Making Whims


In the 1950's Joanne Maurer's parents moved from Astoria, New York to Canaan. After graduating from Chatham High School, Joanne and her twin sister went to work at Columbia Memorial Hospital as nurses' aides. Joanne worked on the ladies' floor, her sister worked on the men's floor. One day her sister came to her and said, "Joanne you've gotta come down, there's these two neat guys." So Joanne went down to the men's floor, to the room her sister suggested. There she met a patient named Chuck. He was very flirty Joanne recalls, when she entered the room he called out, "Hiya doll," thinking Joanne was her twin sister. Later Joanne told her sister, "that's the one I'm gonna marry." And she did. They moved to Brewster, she went to college and became an elementary teacher. Her husband had grown up in Harlemville, so they moved back to Columbia County.

Joanne taught for twenty-nine years in the Taconic Hills Central School District, grades three, four and five. "I really love teaching, we only have one son and I always thought it was God's way of saying you have a lot of energy left over for kids," she explains, her eyes soften. "The best thing that ever happens to me is to have a former student come up and say, you were my favorite teacher. You never know when you're a teacher what impact you have on kids until they're gone and they come back and say thank you so much."

One of her third grade students was very shy, so shy he wouldn't even go through the lunchroom line, "I remember telling his mother that he was going to be the Valedictorian of his class." When he did become the Valedictorian he was interviewed in the school newspaper. When asked who his favorite teachers were, Joanne was one of them, "Not for academically what I taught him, but because he said I helped him overcome his shyness." Today he is a computer scientist working on Wall Street, very successful and out going, "to meet him now you'd never guess he was this shy boy. Teaching is a very noble calling. You pray that your kids do well, that you've done your job. It's a good feeling, to be a teacher."

About eleven years ago Joanne had the opportunity to take a sabbatical with the New York State Theatre Institute. From September to June she worked in all phases of theatre, the electrical shop, the scene shop, building sets and learning to use power tools. She also worked in the costume department. That was where her life changed; she knew she had to be a costume designer.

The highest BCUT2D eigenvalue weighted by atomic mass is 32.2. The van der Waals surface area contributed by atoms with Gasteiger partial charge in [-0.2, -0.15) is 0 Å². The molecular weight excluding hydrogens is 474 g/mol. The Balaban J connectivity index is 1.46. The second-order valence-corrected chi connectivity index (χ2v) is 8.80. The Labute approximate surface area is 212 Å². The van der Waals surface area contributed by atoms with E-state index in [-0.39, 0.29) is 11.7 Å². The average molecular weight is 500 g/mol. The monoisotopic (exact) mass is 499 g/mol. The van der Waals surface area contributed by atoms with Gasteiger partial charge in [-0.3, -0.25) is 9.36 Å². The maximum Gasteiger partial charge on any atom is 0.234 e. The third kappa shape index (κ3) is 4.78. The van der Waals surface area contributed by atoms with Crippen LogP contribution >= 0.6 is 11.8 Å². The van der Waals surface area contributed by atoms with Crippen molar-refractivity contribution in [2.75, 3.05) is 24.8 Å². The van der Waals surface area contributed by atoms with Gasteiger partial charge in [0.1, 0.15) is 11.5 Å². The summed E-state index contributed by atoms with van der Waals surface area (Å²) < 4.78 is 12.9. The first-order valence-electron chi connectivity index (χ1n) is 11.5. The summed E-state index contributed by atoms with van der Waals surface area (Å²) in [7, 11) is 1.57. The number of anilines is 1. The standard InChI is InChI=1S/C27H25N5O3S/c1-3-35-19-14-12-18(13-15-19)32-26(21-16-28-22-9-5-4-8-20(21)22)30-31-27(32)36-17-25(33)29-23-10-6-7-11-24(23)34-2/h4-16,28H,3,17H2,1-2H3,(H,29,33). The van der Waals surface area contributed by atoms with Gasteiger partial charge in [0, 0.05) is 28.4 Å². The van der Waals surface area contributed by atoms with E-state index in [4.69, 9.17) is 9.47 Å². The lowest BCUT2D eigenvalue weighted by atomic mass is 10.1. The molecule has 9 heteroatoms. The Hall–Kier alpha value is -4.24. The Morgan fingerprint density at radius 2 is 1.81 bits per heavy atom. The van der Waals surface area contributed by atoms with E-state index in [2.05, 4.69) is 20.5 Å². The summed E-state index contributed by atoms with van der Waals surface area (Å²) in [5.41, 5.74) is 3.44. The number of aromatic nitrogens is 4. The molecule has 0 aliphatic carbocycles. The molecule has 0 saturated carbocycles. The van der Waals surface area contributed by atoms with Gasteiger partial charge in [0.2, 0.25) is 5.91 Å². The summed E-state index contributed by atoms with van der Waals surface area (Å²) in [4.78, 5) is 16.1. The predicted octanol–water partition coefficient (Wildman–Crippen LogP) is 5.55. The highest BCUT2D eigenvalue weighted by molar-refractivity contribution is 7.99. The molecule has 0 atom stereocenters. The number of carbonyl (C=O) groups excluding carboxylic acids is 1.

"Why costumes?"

"I love to complete that character, it's such a thrill to create a costume that helps that actor bring out that character."

"Where do you begin?"

"I read the play and I get a picture in my head of what I want the costumes and that actor to look like, how I see that character. I love to make the costumes, build them from scratch." Joanne recently designed and made nearly all the costumes for the Columbia Civic Players' sold out production of "Pirates of Penzance." Reading the script she discovered the father in the play honestly didn't know how many daughters he had, "My take on it was that he identified his daughters by the colors they wore." Joanne designed the costumes and dressed each daughter in a different color. Her idea worked brilliantly.

Joanne's biggest challenge was a production of "Oliver". She had seventy kids to costume and they were double cast, more than 400 costume pieces. "I have copious notes on every single kid, on their size, their shoe size and what they wore, what parts they played, everything." She smiles, "I was never finished." Joanne, like all artists, takes great pride in her work, she loves challenge, "I won't take on a project unless I know I can do a good job."

The day of our interview is Joanne's forty-first wedding anniversary. She lights up when she mentions her husband Chuck, "He is very supportive, a very understanding husband, a great guy." Chuck built her a sixteen by sixteen costume house where she keeps costumes and accessories, shoes, hats, gloves, everything.

Joanne becomes delightfully animated when she discusses the creation of specific costumes; her hands paint the costumes in the air before her. "I just love to create. With each show I learn something new. If you know what you want to do you're gonna find a way to do it."

Joanne retired three years ago from teaching. She now delivers theatre education presentations for the New York Theatre Institute. She also creates and designs costumes, her dream. Her most recent work can be seen in Columbia Civic Players' production of "The Night of The Iguana" opening at the Ghent Playhouse on May 25. Her greatest compliment came when one director said, "You took every one of my whims and made them come true."

"Will you always want to be a costumer?" I ask.

Her answer is immediate. "Yes."

We'll talk next time, From The Road.

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